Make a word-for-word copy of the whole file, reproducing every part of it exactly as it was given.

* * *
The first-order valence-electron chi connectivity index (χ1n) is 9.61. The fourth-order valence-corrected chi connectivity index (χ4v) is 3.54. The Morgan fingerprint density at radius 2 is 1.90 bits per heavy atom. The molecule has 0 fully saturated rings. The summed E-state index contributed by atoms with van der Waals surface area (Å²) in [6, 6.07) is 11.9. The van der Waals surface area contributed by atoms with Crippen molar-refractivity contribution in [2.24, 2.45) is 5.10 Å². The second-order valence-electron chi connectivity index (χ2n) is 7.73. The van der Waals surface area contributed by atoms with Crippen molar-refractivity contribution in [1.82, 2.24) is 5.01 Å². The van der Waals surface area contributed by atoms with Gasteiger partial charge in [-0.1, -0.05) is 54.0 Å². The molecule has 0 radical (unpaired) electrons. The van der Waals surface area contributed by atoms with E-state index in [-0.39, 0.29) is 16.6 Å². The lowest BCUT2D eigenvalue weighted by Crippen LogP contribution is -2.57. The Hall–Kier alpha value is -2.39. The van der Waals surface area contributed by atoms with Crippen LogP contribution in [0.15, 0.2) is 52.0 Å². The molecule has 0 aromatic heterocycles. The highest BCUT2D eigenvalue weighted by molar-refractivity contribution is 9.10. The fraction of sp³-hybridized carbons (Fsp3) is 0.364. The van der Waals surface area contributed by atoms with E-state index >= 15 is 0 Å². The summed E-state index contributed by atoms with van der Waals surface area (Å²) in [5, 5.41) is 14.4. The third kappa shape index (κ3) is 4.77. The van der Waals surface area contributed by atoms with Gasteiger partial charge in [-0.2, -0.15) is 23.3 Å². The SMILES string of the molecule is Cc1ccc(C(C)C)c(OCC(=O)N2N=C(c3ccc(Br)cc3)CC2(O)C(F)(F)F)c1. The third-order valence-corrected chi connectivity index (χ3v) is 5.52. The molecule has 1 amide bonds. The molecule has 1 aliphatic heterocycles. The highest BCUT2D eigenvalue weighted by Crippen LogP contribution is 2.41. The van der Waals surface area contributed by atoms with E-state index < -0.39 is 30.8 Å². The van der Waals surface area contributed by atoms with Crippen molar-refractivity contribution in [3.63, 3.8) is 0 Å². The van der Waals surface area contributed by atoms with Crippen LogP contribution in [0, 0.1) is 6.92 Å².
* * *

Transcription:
The first-order valence-electron chi connectivity index (χ1n) is 9.61. The fourth-order valence-corrected chi connectivity index (χ4v) is 3.54. The Morgan fingerprint density at radius 2 is 1.90 bits per heavy atom. The molecule has 0 fully saturated rings. The summed E-state index contributed by atoms with van der Waals surface area (Å²) in [6, 6.07) is 11.9. The van der Waals surface area contributed by atoms with Crippen molar-refractivity contribution in [2.24, 2.45) is 5.10 Å². The second-order valence-electron chi connectivity index (χ2n) is 7.73. The van der Waals surface area contributed by atoms with Crippen molar-refractivity contribution in [1.82, 2.24) is 5.01 Å². The van der Waals surface area contributed by atoms with Gasteiger partial charge in [-0.1, -0.05) is 54.0 Å². The molecule has 0 radical (unpaired) electrons. The van der Waals surface area contributed by atoms with E-state index in [-0.39, 0.29) is 16.6 Å². The lowest BCUT2D eigenvalue weighted by Crippen LogP contribution is -2.57. The Hall–Kier alpha value is -2.39. The van der Waals surface area contributed by atoms with Crippen LogP contribution in [0.15, 0.2) is 52.0 Å². The molecule has 0 aromatic heterocycles. The highest BCUT2D eigenvalue weighted by molar-refractivity contribution is 9.10. The fraction of sp³-hybridized carbons (Fsp3) is 0.364. The van der Waals surface area contributed by atoms with E-state index >= 15 is 0 Å². The summed E-state index contributed by atoms with van der Waals surface area (Å²) in [5, 5.41) is 14.4. The third kappa shape index (κ3) is 4.77. The van der Waals surface area contributed by atoms with Gasteiger partial charge in [-0.2, -0.15) is 23.3 Å². The SMILES string of the molecule is Cc1ccc(C(C)C)c(OCC(=O)N2N=C(c3ccc(Br)cc3)CC2(O)C(F)(F)F)c1. The third-order valence-corrected chi connectivity index (χ3v) is 5.52. The molecule has 1 amide bonds. The molecule has 1 aliphatic heterocycles. The highest BCUT2D eigenvalue weighted by Crippen LogP contribution is 2.41. The van der Waals surface area contributed by atoms with E-state index < -0.39 is 30.8 Å². The van der Waals surface area contributed by atoms with Crippen molar-refractivity contribution in [3.63, 3.8) is 0 Å². The van der Waals surface area contributed by atoms with Crippen LogP contribution in [0, 0.1) is 6.92 Å².